Plantain – a Wondrous Weed Indeed!

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I know, I’ll bet most of you are thinking about bananas when plantains are mentioned, but the plantain I speak of is found right in your own backyard!  Plantago major, otherwise known as common plantain, is that weed in your backyard that competes – or perhaps conspires – with the dandelion to overtake your lawn.

My introduction to the wonders of common plantain happened quite by accident.  We were living in southern Connecticut at the time, and it was early summer.  One day my husband Dale was bitten by a spider behind his left knee.  It was painful when it happened, but we didn’t think too much of it after the initial incident.  A few weeks later, however, upon returning from the International Herb Symposium at Wheaton College in Massachusetts, I noticed that the skin was reddened in a ring around the bite, and the skin was beginning to chafe.  It was bothering him, too.  Although a “bullseye rash” is a classic symptom of a deer-tick bite, and we had plenty of those where we were living, we knew he had been bitten by a spider when it happened.

I quickly went to the “web” to see what I might be able to learn.  His bite had the characteristics of a brown recluse bite, and the prognosis for those nasty bites was disturbing, to say the least!  I read of persistent, stubborn sores that progressed in severity and size, treated with intravenous antibiotics, etc., and many times leading to the amputation of arms or legs.  Yikes.  I didn’t share this information with Dale!

Searching for a ‘miraculous’ botanical alternative treatment over the worldwide web yielded nothing.  Then, I remembered I had purchased a book at the conference I had just attended, The Book of Herbal Wisdom by Matthew Wood, a western herbalist I have long admired and whose lectures I attend whenever possible.  Wouldn’t you know, in the book he told a story of a woman who had been on a walk with an herbalist who pointed out the use of common plantain for insect bites, asserting that even the black widow bite could be successfully treated if the chewed leaves were applied.  Sometime later, this same woman was out in a garden with two of her friends when they stumbled into a black widow nest.  All were bitten.  Upon returning home, the woman remembered the words of the herbalist regarding plantain and did as she had advised.  The next day her two friends were dead.  She was fine (was this before email… or telephones for that matter?).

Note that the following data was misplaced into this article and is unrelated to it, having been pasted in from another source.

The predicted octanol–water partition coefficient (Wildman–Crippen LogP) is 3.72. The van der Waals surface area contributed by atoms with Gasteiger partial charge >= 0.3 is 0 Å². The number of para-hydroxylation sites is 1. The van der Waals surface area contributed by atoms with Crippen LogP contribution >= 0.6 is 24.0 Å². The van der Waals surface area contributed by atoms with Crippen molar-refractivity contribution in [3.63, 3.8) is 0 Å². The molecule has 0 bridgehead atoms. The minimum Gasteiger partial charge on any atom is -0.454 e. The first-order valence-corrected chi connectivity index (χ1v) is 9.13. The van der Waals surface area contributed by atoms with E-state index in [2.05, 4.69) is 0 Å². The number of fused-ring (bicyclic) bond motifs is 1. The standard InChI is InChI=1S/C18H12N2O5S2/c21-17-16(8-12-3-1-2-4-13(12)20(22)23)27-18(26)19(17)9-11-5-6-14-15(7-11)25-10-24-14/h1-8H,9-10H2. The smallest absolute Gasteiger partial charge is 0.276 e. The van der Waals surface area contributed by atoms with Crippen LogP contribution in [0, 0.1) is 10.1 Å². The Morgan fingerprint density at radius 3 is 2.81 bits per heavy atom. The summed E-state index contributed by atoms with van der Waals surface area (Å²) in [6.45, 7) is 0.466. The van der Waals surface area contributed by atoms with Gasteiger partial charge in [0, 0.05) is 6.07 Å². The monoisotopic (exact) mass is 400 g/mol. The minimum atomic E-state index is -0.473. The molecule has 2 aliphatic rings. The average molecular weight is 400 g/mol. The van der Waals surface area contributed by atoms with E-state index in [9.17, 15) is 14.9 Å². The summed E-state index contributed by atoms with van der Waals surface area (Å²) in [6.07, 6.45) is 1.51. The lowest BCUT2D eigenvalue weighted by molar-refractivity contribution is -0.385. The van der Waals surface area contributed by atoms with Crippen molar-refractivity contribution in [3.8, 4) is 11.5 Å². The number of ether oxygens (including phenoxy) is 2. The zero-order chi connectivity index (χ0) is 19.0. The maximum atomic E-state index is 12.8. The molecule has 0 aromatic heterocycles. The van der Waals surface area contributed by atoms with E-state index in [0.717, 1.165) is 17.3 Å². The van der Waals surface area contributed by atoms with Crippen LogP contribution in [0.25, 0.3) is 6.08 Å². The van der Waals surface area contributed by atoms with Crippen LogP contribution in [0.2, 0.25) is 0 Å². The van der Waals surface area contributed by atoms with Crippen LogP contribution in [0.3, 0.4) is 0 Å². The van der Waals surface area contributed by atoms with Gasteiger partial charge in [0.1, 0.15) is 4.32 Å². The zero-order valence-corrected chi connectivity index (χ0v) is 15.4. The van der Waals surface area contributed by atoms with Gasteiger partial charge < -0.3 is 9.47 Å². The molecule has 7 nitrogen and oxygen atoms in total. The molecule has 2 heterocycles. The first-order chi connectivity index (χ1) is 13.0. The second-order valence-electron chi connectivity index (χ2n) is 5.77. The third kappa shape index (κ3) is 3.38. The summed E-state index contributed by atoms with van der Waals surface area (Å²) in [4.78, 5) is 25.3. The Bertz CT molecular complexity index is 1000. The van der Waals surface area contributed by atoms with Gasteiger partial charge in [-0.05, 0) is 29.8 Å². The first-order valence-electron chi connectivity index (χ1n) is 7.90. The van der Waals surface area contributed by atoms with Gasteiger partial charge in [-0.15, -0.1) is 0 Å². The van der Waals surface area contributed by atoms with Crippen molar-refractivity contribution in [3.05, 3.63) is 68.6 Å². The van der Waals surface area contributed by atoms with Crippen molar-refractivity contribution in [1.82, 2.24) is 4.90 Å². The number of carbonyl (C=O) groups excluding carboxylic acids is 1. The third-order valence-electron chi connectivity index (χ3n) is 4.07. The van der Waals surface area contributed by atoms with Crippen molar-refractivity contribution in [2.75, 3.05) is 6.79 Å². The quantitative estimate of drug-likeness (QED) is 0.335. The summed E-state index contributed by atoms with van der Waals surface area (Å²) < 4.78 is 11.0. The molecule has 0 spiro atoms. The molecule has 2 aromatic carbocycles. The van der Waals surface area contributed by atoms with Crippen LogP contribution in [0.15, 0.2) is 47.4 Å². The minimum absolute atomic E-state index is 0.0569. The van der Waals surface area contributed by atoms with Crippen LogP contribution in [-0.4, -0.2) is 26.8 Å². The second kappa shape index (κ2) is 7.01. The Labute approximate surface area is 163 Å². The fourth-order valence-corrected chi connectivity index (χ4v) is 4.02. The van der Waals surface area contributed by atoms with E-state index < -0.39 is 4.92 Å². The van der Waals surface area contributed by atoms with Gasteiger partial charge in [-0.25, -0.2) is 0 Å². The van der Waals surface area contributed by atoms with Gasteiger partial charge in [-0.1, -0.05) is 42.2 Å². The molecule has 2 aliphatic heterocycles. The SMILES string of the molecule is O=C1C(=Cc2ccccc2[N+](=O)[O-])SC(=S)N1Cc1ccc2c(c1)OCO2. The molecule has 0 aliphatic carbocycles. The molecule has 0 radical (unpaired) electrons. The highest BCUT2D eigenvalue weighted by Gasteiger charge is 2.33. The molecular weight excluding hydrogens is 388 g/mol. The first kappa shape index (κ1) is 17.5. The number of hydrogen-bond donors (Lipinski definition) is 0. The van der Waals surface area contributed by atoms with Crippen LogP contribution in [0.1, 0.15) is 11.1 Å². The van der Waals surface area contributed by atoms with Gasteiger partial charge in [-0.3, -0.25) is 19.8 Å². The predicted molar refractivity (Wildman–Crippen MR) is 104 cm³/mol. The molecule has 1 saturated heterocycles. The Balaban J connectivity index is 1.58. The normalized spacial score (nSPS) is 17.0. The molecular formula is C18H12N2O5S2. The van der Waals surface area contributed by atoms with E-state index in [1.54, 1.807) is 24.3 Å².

So… I hustled off to Wild Oats and purchased a liquid extract of plantain.  I instructed Dale to rub it on the bite topically a few times a day and to take a few droppersful by mouth a few times a day.  After the first day the bite began to subside and quickly healed.

An anecdote, to be sure!  But then I had another opportunity to try it.  A few years later, back in New Hampshire, I attended my women’s Bible study at Windham Presbyterian Church on Thursday morning, as I was in the habit of doing.  I missed a woman from our group and inquired regarding her absence.  “Didn’t you hear??  She was bitten by a spider, hospitalized, treated by infectious disease…”  etc., all to no avail.  Sent home, her knee was so swollen she couldn’t walk, and she was in a great deal of pain.

Hmm… the wheels started to turn.  Here was the very opportunity I had been waiting for!  By this time I had started making my own medicinal herbal extracts, and I had plenty of plantain extract at home.  I gave some to one of her close friends with instructions.  The next week she was back at Bible study.  Not knowing what to expect, as casually as I could, I asked how it went with the plantain experiment.  “It was instantaneous,” my guinea pig replied, “…I rubbed it all over the knee area the first night before I went to bed, and when I woke up in the morning the swelling was completely gone; all that was left was a small, red dot!”

Incidentally plantain’s extraordinary drawing power is largely responsible for its miraculous action on insect bites, and it can be applied to other conditions that require powerful drawing, such as splinters, ticks, you name it!  Not bad for a humble, oh-so-common weed!